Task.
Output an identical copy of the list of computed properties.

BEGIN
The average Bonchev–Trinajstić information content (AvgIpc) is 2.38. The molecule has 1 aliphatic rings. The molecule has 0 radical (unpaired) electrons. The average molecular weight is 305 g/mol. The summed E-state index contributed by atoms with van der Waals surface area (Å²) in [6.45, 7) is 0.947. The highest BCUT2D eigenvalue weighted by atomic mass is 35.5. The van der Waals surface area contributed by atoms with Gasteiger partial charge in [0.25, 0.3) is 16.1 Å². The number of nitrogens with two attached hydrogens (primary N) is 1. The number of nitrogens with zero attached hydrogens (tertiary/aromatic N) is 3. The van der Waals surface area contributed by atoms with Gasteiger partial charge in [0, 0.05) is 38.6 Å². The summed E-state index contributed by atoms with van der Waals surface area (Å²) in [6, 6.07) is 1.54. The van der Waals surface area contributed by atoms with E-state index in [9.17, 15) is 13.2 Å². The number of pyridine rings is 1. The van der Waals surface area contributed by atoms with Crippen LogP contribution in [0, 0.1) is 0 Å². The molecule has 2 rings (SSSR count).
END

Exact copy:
The average Bonchev–Trinajstić information content (AvgIpc) is 2.38. The molecule has 1 aliphatic rings. The molecule has 0 radical (unpaired) electrons. The average molecular weight is 305 g/mol. The summed E-state index contributed by atoms with van der Waals surface area (Å²) in [6.45, 7) is 0.947. The highest BCUT2D eigenvalue weighted by atomic mass is 35.5. The van der Waals surface area contributed by atoms with Gasteiger partial charge in [0.25, 0.3) is 16.1 Å². The number of nitrogens with two attached hydrogens (primary N) is 1. The number of nitrogens with zero attached hydrogens (tertiary/aromatic N) is 3. The van der Waals surface area contributed by atoms with Gasteiger partial charge in [0, 0.05) is 38.6 Å². The summed E-state index contributed by atoms with van der Waals surface area (Å²) in [6, 6.07) is 1.54. The van der Waals surface area contributed by atoms with E-state index in [9.17, 15) is 13.2 Å². The number of pyridine rings is 1. The van der Waals surface area contributed by atoms with Crippen LogP contribution in [0, 0.1) is 0 Å². The molecule has 2 rings (SSSR count).